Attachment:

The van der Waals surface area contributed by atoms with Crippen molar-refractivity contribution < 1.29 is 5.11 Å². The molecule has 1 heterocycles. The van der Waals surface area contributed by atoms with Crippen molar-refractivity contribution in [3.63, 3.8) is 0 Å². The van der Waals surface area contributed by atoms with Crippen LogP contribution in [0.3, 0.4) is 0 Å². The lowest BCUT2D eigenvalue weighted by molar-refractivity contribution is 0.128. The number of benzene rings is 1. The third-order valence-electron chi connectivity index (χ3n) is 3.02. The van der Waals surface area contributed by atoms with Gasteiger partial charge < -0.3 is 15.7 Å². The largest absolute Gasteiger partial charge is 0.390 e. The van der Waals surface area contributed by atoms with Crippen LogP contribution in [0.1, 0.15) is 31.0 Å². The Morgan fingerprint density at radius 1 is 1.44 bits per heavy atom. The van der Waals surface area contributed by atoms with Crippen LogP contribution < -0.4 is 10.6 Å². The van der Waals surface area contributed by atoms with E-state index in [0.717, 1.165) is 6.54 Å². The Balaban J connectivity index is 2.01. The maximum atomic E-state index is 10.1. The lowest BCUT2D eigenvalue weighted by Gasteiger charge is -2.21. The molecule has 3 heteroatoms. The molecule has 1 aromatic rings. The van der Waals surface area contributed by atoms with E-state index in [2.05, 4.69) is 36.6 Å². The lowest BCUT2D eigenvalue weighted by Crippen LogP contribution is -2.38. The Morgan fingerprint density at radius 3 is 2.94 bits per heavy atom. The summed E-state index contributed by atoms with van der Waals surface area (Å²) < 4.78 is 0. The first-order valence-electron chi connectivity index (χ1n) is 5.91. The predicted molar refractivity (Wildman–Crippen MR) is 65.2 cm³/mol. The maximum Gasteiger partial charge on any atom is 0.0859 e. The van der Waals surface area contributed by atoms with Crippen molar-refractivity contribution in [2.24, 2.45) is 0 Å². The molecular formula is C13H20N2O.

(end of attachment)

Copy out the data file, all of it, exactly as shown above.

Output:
The van der Waals surface area contributed by atoms with Crippen molar-refractivity contribution < 1.29 is 5.11 Å². The molecule has 1 heterocycles. The van der Waals surface area contributed by atoms with Crippen molar-refractivity contribution in [3.63, 3.8) is 0 Å². The van der Waals surface area contributed by atoms with Crippen LogP contribution in [0.3, 0.4) is 0 Å². The lowest BCUT2D eigenvalue weighted by molar-refractivity contribution is 0.128. The number of benzene rings is 1. The third-order valence-electron chi connectivity index (χ3n) is 3.02. The van der Waals surface area contributed by atoms with Gasteiger partial charge < -0.3 is 15.7 Å². The largest absolute Gasteiger partial charge is 0.390 e. The van der Waals surface area contributed by atoms with Crippen LogP contribution in [0.1, 0.15) is 31.0 Å². The Morgan fingerprint density at radius 1 is 1.44 bits per heavy atom. The van der Waals surface area contributed by atoms with Crippen LogP contribution < -0.4 is 10.6 Å². The van der Waals surface area contributed by atoms with E-state index in [0.717, 1.165) is 6.54 Å². The Balaban J connectivity index is 2.01. The maximum atomic E-state index is 10.1. The lowest BCUT2D eigenvalue weighted by Gasteiger charge is -2.21. The molecule has 3 heteroatoms. The molecule has 1 aromatic rings. The van der Waals surface area contributed by atoms with E-state index in [2.05, 4.69) is 36.6 Å². The lowest BCUT2D eigenvalue weighted by Crippen LogP contribution is -2.38. The Morgan fingerprint density at radius 3 is 2.94 bits per heavy atom. The summed E-state index contributed by atoms with van der Waals surface area (Å²) < 4.78 is 0. The first-order valence-electron chi connectivity index (χ1n) is 5.91. The predicted molar refractivity (Wildman–Crippen MR) is 65.2 cm³/mol. The maximum Gasteiger partial charge on any atom is 0.0859 e. The van der Waals surface area contributed by atoms with Crippen molar-refractivity contribution in [2.24, 2.45) is 0 Å². The molecular formula is C13H20N2O.